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The Zohydro Controversy: Background (Part I)

The use of opioid medications is certainly not a new, or novel approach to pain management. Some of the properties of opium, produced from poppies and a predecessor to modern day opioids, were recognized as long before the time of Christ.  Historical records indicate knowledge/use of opium in Europe around 4200 BC. In these early times, the use of opium was primarily ritualistic or medicinal. Some of the ancient Greek and Egyptian myths mention opium, indicating that is was known to civilizations of those times.

A field of poppies  (Papaver somniferum).

Around the time of the fall of the Roman Empire, opium became known to Islamic society for its medicinal properties; its utility in pain management and anesthesia was now being recognized. Writings from this time indicate its use in the treatment of melancholy, migraine, and sciatica by the time of the Ottoman Empire (14th Century).

Between 400-1200 AD, Arab traders introduced the Chinese to opium, .  By the 15th century, the Chinese were using opium in a recreational sense although it was expensive and rare. This led to more widespread abuse, and in the early 1700s the Chinese government began efforts to prohibit importation.  Over the course of the next 200 years, opium abuse continued in China. At this point the recognition of addiction as we know it today had begun to emerge. 

During the years that followed, opium use continued to spread around the world, both for recreational and medicinal purposes.  In the USA, opium recreation use of opium was problematic. In 1882 legislation went into effect and smoking of opium was restricted to "opium dens." The Harrison Tax Act was passed in 1914 in an attempt to eliminate the use of opium for treatment of addiction.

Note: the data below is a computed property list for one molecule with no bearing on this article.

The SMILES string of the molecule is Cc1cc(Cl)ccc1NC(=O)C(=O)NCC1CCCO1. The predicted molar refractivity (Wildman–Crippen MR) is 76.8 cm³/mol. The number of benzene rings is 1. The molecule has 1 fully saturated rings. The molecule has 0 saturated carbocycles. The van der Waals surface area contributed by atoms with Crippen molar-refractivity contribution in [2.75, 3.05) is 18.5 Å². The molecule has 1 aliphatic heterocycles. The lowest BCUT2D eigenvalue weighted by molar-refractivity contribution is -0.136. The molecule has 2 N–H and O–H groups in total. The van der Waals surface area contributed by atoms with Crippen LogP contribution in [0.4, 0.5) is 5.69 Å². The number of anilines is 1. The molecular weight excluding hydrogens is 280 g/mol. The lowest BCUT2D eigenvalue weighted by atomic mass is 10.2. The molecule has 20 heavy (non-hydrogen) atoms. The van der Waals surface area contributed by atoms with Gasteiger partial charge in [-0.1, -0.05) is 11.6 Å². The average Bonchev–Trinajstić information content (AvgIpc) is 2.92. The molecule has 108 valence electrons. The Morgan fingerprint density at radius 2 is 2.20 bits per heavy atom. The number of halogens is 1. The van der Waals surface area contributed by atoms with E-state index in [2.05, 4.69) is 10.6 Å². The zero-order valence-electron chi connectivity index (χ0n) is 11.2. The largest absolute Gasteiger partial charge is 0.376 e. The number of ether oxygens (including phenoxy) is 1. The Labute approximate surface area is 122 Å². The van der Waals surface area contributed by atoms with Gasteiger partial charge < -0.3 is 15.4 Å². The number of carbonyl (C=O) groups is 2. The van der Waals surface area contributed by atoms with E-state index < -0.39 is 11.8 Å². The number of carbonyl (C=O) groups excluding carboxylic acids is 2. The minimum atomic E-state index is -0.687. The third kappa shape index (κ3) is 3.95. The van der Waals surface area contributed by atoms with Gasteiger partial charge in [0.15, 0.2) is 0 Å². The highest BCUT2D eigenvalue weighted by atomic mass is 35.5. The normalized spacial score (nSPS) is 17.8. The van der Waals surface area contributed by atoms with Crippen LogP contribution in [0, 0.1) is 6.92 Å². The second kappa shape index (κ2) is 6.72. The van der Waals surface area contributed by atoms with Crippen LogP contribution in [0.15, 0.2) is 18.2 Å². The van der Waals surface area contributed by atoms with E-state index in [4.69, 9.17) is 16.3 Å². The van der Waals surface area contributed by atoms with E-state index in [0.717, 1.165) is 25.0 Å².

In the meantime morphine and heroin became reality, and all the modern day opioids emerged after that. The DEA (Drug Enforcement Agency) came into being in 1973 in an effort by the US government to control substances with abuse potential. By the mid 1990s, the long acting opioids came onto the market place.  The grandaddy of these products is OxyContin, which is still widely used in modern day.

I have to ask...if anything has really changed in all these years. More regulations...yet more addicts..and more people who have legitimate pain issues but little or no access to these medications.

In preparing this post, I found some very interesting reads that I wish to share with you. If you have time and are interested, have a look at "Timeline: The story of OxyContin" and "What happened to the poster children of OxyContin?"

Sources: Wikipedia, Wikimedia, JSOnline


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